Unfortunately, correct tilings – that is, tilings which can be extended to infinity – are not as simple as just legal tilings. It is not enough to have a legal tiling, because an apparent (legal) choice of placing one tile can have non-local consequences, causing a conflict with a choice made far away in a patch of tiles, resulting in a patch which cannot be extended. This suggests that constructing correct patches is far from trivial.

The infinite number of possible infinite tilings do have some remarkable properties. Any finite patch from one of them, will occur in all the others (infinitely many times) and within a relatively small radius of any point in an infinite tiling. (For details of this see links at the end)

This is why we need a different approach to constructing larger patches. There are two significant processes used for creating patches, namely inflate (also called compose) and decompose.

To understand these processes, take a look at the following figure.

experiment

 

Here the small components have been drawn in an unusual way. The edges have been drawn with dashed lines, but long edges of kites have been emphasised with a solid line and the join edges of darts marked with a red line. From this you may be able to make out a patch of larger scale kites and darts. This is an inflated patch arising from the smaller scale patch. Conversely, the larger kites and darts decompose to the smaller scale ones.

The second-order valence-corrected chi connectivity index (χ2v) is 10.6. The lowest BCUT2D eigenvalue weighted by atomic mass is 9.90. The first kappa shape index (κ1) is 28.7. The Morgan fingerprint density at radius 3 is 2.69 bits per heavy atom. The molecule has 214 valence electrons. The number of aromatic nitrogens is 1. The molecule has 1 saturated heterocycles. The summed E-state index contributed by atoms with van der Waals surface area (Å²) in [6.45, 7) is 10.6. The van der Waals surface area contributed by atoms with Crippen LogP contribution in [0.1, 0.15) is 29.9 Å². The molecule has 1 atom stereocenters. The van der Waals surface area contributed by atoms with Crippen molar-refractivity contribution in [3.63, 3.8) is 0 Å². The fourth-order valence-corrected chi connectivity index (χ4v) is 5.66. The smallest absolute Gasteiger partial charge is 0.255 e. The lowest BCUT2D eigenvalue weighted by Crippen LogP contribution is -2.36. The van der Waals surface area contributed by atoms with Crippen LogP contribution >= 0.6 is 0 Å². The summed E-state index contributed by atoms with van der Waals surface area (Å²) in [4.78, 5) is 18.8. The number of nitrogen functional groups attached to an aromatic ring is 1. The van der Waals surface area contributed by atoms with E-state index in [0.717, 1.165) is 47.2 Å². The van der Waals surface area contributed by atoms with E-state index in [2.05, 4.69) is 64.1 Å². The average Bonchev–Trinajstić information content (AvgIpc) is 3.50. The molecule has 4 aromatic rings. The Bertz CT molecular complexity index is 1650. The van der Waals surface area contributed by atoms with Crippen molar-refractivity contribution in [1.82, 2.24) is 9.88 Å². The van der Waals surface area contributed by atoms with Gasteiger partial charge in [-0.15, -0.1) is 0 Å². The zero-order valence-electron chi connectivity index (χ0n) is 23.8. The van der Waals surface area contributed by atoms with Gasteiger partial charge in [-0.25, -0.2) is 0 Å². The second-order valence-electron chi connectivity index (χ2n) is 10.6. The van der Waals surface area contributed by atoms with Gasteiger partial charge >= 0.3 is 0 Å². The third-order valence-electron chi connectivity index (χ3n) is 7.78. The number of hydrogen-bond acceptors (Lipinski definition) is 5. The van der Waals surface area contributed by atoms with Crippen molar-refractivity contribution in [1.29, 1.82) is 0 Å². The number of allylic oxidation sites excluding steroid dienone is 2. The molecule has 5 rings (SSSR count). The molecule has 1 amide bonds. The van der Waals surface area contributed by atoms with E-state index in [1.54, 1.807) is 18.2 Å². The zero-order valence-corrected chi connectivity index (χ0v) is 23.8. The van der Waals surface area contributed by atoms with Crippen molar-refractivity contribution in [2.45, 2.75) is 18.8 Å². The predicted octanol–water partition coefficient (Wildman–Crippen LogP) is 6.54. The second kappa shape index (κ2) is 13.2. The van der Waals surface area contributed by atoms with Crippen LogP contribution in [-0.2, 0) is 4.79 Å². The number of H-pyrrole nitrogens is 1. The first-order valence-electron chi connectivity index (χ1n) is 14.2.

Decomposition

Since the rule for decomposition is uniquely determined, we can express it as a simple function on patches.

decompose :: Patch -> Patch
decompose = concatMap decompC

where the function decompC acts on components and produces a list of the smaller components contained in the component. For example, a larger right dart will produce both a smaller right dart and a smaller left kite. Decomposing a component with offset v also takes care of the positioning, scale and rotation of the new components.

decompC (v, RD vd) = [(v,        LK vd  )
                     ,(v ^+^ v', RD vd' )
                     ]  where v'  = phi*^rotate (ttangle 1) vd
                              vd' = (2-phi) *^ (zero ^-^ v')
                                   -- (2-phi) = 1/phi^2

decompC (v, LD vd) = [(v,        RK vd  )
                     ,(v ^+^ v', LD vd' )
                     ]  where v'  = phi*^rotate (ttangle 9) vd
                              vd' = (2-phi) *^ (zero ^-^ v')
                                  -- (2-phi) = 1/phi^2

decompC (v, RK vk) = [(v,        RD vd' )